November 22, 2010

Moo-Laah(bandha)! Aaah. Growing on Trees?

I went on the Magical Mulabandha (moo-laah-Bunn-dhaah) and Book Tour for The Mirror of Yoga with Richard Freeman in Chicago.

And I’m flying high on mulabandha! But maybe I should back up a little…

The weekend started with a talk and book signing on Friday night with Richard Freeman at Yogaview.

Seemingly not one for pretense, he sat in front of us, on a chair, and just sat there for a moment or two before saying something like, “This just seems like such a waste to be together like this and not do any yoga.”

We giggled a little and he taught us a chant that he said would imaginatively install a little Ganesha (Hindu elephant deity) in the temple of the body right above the middle of the pelvic floor and below the belly. And right away we encountered one of the countless ways to envision the exciting and esoteric mulabandha!

When he was finished with the official talk he sat on the floor for the book signing.

This weekend Richard also offered a full schedule of workshop yoga sessions. And mulabandha was an ever-present topic. It was described in physiological and metaphorical ways, and yet one might never “get” mulabandha completely because it is an ever-changing entity. But if we pay attention to the area “down there” and right above “there” (the pelvic floor between the genitals and anus—it is often said when it is said at all) during yoga practice there is a potential for getting a perception of it which according to Richard can grow over time. What starts out as a glimmer of awareness can be cultivated into a rich and nuanced perception, I sense.

One thing that allows for awareness in the pelvic floor is releasing the mouth. This is where we communicate with language, and if we are holding the mouth tightly (especially the soft palate, or the back of the roof of the mouth) it prevents awareness and energy from going deeper into the body. In other words, if we are constipated with verbal thought forms (this happens around the mouth) then our energy cannot descend towards a grounded yoga posture.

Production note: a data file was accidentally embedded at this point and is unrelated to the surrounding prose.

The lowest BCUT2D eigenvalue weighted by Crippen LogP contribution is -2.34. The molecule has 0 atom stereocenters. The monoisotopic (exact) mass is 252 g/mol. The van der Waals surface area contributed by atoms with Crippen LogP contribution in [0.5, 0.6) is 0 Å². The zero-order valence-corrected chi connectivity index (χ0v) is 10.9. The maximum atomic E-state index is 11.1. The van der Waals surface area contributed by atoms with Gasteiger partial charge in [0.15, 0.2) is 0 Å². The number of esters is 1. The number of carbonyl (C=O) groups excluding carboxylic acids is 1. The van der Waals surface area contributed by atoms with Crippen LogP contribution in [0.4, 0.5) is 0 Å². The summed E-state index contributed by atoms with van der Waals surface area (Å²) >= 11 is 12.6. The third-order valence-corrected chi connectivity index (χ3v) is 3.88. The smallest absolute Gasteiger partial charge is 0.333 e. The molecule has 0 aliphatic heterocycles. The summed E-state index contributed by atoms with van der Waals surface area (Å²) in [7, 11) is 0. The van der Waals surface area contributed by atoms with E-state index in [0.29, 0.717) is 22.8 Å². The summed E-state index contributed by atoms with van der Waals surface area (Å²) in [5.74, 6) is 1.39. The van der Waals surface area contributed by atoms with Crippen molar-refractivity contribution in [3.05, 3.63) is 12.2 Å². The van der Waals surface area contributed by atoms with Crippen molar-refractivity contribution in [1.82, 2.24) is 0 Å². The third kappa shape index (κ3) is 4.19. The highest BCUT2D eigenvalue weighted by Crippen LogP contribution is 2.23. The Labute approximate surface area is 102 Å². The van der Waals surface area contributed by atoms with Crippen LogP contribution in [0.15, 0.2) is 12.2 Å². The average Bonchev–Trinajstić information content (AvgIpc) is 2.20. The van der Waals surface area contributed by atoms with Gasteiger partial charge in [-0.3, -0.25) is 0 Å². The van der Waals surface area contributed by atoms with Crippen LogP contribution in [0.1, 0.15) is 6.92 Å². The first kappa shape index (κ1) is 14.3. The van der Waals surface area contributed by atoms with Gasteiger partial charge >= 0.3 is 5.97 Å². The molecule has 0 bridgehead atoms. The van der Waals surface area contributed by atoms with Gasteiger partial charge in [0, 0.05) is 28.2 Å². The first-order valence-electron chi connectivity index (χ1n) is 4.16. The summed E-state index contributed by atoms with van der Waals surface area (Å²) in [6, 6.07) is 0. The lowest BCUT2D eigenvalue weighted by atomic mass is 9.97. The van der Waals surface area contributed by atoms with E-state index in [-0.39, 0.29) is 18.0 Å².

Personally, when Richard was talking about holding in the mouth, I felt uncomfortable tightness, almost as though there was a toxic fluid running very slowly around the whole lower half of my face and jaw all the way back to the throat. I knew, or it seemed like my body was telling me that I needed to take a verbal dump…as in a serious letting go of old stories that I might be holding physically or metaphorically in my tightly strung jaw and gripping tongue and throat.

Things that help us relax the mouth with a delightful “aaaaah” are acting with kindness, laughing and experiences of awe.

And when we do that the pathway opens towards, ahem, deeper awareness in the pelvis!

Mulabandha is the intelligence in the pelvic floor that keeps us safe and balanced in yoga. It is also known as yoni mudra (yoni=flame of intelligence, mudra=seal) and vrtti mudra (the movement of thought, or vrtti is held).

So the illusive mulabandha seems very practical as it may help protect the low back in yoga postures, and extremely mysterious in its multiplicitous metaphorical representations.

Here is a detail of an illustration by Susan Chiocchi from ‘The Mirror of Yoga’ that combines physiology and metaphor:

In the above representation you can see the “flame of intelligence” between the pelvic floor and the round pot, or “belly” (this is where we installed Ganesha at the book signing). Mulabandha! Requiring imagination, sensitivity and curiosity…

As I am walking around after a whole weekend of practicing yoga with Richard Freeman, I just keep thinking, “mulabandha.” And I wonder if mulabandha is in my cells deeply wound with my DNA. Is mulabandha in everything? The sidewalk? The trees? Yes perhaps mulabandha is so plentiful (if only we are courageous and disciplined enough to look for it) that it may seem to grow, like spiritual money, on trees.

Thank you, Richard! Chicago loves you! (I just know…)

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